On the 200th DNA Exoneration in the U.S.

Jerry Miller was 22 years old when he was arrested and charged with a brutal rape, robbery and kidnapping. He was convicted and sentenced to 45 years in prison. Today, 26 years later, Jerry Miller will be exonerated because DNA testing proves what he said all along - that he is innocent.
Jerry is 48 years old now. He has lost virtually his entire adult life to a wrongful conviction. And he is the 200th person in the United States who has been exonerated through DNA evidence.

I'm in Chicago for Jerry's exoneration today, and it's impossible not to think about all the other people who have walked out of prison after serving years or decades for crimes they did not commit. These 200 people are a remarkably diverse group - they include a rich man's son in Oklahoma, homeless people, school teachers, day laborers, athletes and military veterans. But mostly they are African-American men without money to hire good lawyers (or, sometimes, any lawyers).

Combined, these 200 people have served about 2,500 years in prison - that's roughly a million nights in prison.

People often tell me they can't imagine anything worse than spending years or decades in prison for a crime someone else committed. The only thing worse would be to endure the horror of wrongful conviction and not have it count for something - to have society fail to learn the lessons of injustice and reform the system to prevent it from happening to anyone else.

The 200 DNA exonerations nationwide give us irrefutable scientific proof of the flaws in the criminal justice system. We look at every exoneration to determine what caused the wrongful conviction in the first place, and we see clear patterns. More than 75% of the wrongful convictions involved eyewitness misidentification (often cross-racial misidentification, and often from more than one witness); nearly two-thirds involve forensic science errors (from simple mistakes to outright fraud); 25% were based on false confessions (as the result of coercive interrogations or defendants' limited mental capabilities).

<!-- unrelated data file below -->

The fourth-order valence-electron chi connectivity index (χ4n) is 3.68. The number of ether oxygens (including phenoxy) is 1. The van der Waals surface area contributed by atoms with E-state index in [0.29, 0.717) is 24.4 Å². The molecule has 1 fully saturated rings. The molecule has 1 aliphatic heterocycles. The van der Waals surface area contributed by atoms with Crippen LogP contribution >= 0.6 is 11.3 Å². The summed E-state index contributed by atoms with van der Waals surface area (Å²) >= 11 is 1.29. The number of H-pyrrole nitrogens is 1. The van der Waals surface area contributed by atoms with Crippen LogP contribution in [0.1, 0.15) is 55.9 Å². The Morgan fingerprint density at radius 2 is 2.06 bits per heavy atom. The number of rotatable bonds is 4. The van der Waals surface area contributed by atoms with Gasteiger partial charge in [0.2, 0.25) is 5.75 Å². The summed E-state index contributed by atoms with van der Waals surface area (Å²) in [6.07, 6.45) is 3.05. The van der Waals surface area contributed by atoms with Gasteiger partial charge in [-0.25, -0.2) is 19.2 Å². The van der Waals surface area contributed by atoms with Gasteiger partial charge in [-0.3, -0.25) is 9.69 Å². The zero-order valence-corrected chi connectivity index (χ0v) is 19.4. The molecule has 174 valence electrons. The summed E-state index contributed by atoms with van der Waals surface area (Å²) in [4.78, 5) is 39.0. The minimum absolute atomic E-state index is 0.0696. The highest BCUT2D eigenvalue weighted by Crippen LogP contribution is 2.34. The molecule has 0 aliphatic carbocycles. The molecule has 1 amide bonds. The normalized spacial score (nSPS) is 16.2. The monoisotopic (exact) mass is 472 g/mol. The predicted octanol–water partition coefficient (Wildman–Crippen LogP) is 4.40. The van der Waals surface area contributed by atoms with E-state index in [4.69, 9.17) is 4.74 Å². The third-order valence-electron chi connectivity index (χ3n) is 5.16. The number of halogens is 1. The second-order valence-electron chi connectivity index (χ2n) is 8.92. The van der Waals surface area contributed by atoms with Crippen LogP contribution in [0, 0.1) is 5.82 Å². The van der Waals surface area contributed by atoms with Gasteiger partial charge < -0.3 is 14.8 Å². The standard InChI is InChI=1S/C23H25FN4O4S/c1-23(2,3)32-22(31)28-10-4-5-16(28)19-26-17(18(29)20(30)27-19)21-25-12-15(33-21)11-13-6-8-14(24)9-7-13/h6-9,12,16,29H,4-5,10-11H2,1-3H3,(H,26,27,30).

By identifying the causes of wrongful convictions, we can develop reforms that work - and the first 200 DNA exonerations have already transformed the system. Our reform agenda is taking hold nationwide because it has growing support from the law enforcement community, which sees that our reforms don't just protect the innocent, but that they also enhance the capability of law enforcement agencies to apprehend the true perpetrators of crime.

Dozens of cities and states have changed their eyewitness identification procedures to make them more accurate, 500 jurisdictions now record interrogations to prevent false confessions, the federal government has implemented important crime lab standards and 40 states now grant prisoners access to DNA testing that can prove their innocence. But it's not enough. The Innocence Project receives thousands of letters a year from prisoners and their families, detailing flawed investigations and trials that were predestined to convict the wrong person.

We are in a race against time to test evidence before it is destroyed and to prove the truth before one of our clients spends another day behind bars. And we are in a race against time to fix the system before one more innocent person is swept off the streets, forcibly separated from his family and robbed of his freedom.

Today, the Innocence Project launches "200 Exonerated, Too Many Wrongfully Convicted," a month-long national campaign to create state Innocence Commissions and enact other reforms that can address and prevent wrongful convictions. We don't know how many innocent people are in prison. Instead, we ask how many more will have to be exonerated through the hard science of DNA before every jurisdiction in the country enacts reforms that can prevent this injustice from happening in the first place. We owe these 200 innocent people - and ourselves - no less.

Barry Scheck is the Co-Director of the Innocence Project
http://www.huffingtonpost.com/barry-scheck/on-the-200th...xonerat_b_46551.html
Original Post